The problem with emotional and psychological abuse is that we don't always know it's “abuse.” No matter how many magazine articles we read or stories we hear on the subject, people in abusive relationships often don't see their own relationships as being abusive. We know it's abuse when someone puts their hands on you in anger; that's a given. Someone who loves you will not hit you or otherwise physically hurt you. What's not always obvious to us, though, is that there are quite a few emotional things we shouldn't let our partners say or do. It's subtle and not always obvious, but it's still there. There are probably many more, but here are a few abusive things a good partner won't say or do to you. I'm using the masculine pronouns because, while I am well aware that women can be abusive too, the most common forms are from men to women.
...or anything else you're not comfortable with. Someone who loves you won't pressure you to do something you don't want to do and nor get mad if you say no. Anyone who does do this is a spoiled baby at best and an abuser at worst. As for sex, I don't care if you've done it every day at Times Square and twice on Sundays. You have the right to say no, and a decent guy will respect that. If he doesn't - well, there are words for that. Let this guy go and find one who will.
It might seem sweet that he wants you all to himself, but the “charm” wears off quickly. It's much more likely he's trying to push everyone else away so that you have no choice but to stay with him. Even the strongest couples have friends and interests outside of the relationship. If he seems threatened by that, let him go; good friends and talents are worth putting first.
A lot of us like to joke around and rib on our friends. There's nothing wrong with that. What is a problem, however, is being picked on or called names that hurt your feelings. He'll probably say you're too sensitive and/or need a sense of humor, but it's not funny or even respectful to keep up a joke he knows you don't like. That's something a playground bully would do, not a loving boyfriend.
Does your partner seem to want you one moment and push you off the next? If you have a fight, does he act all sweet and then go back to the same old stuff once he thinks you've forgiven him? I know we all have mood swings and different faces we show to different people, but he should be good to you all the time, not just when he feels like it. A cousin of this is “spontaneous repentance,” where he suddenly acts all sorry for the horrible things he's done to you and tells you how he's not good enough for you. He's right.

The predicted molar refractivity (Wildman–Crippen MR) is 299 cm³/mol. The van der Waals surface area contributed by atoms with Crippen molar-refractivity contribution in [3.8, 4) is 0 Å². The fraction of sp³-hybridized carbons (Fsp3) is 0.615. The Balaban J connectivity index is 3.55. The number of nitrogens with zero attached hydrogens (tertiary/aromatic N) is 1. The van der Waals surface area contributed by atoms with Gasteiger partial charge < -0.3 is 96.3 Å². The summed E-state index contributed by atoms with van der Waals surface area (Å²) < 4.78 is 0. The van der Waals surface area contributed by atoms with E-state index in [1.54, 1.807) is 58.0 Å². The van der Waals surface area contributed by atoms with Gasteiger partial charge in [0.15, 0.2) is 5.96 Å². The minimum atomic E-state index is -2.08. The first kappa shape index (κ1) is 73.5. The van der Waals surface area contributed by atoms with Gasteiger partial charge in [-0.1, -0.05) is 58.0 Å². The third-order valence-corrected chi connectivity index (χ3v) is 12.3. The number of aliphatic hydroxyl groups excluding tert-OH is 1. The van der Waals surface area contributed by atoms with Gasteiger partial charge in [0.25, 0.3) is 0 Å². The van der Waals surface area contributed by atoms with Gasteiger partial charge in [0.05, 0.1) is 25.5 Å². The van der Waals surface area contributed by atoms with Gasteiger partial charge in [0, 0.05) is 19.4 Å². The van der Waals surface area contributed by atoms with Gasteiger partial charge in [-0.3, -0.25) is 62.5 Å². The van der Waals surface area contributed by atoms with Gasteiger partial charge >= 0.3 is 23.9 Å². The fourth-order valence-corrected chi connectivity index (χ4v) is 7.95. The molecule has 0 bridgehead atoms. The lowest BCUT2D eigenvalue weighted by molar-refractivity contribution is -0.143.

“You'd do it if you loved me.” If I had a dollar for every time I heard this...well, let's just say I'd never have to work again. My guy even threatened to kill himself more than once and went so far as to fake a panic attack. This is definitely one of the more extreme cases, but unfortunately it's not uncommon for an abusive person to threaten to harm themselves if you don't stay with them or do what they want. Don't fall for it.
...especially when he doesn't follow them himself. He can go out with his friends any time he wants, but you can't go out with yours. He can look at other girls when he's with you, but if you notice another guy, you're being “rude.” He's late for dates all the time, but he gets mad if you're off by two minutes. He's not looking for someone to love - he's looking for someone to control. I'd say give him a toy robot and move on, but that would require thinking about him. Move on anyway.
“Can we forget about the things I said when I was drunk? I didn't mean to call you that.” This line was cute when it showed up in a Lit song in the '90s (showing my age here), but that's about it. It doesn't really matter what happens or why-to an abusive partner, it's your fault. It can be anything from his angry words to his jealousy to his crappy taste in movies - whatever it is, you made him do it. The person you want to be with will take responsibility for his actions and admit when he's wrong, not blame it all on you. If he does, drop him and find a “grown-up” to date.
It's understandable that someone who has been hurt before may have trust issues, but it's a problem if he puts you in the position of “suspect” without reason. This goes back to the “rules” thing - it's not that he thinks you'll hurt him so much as that he wants someone he can control. You shouldn't have to earn someone's trust if it's never been broken. He's not your father, so don't let him act like it.
...or assume you already have one after one or two dates. Even if he just feels more for you than you do for him (happens all the time), it takes two to make a relationship happy. If you want to take it slow, tell him. He might not like it, but if he really cares for you, he'll respect that. Think of it this way - if the two of you are really “meant for each other” the way he says, why would he have to rush into a relationship with you? If something is “meant to be,” won't it just come naturally? Why does he have to force it?
In a perfect world, this article wouldn't be necessary because people who love each other would act like it. I'd also be dating Bradley Cooper, but that's beside the point. However, we don't live in a perfect world, so we do have to talk about identifying abusive patterns in a relationship. You deserve to be treated well, not pushed around. What about you? What has your experience been? Do you have any advice to share? If so, please share!
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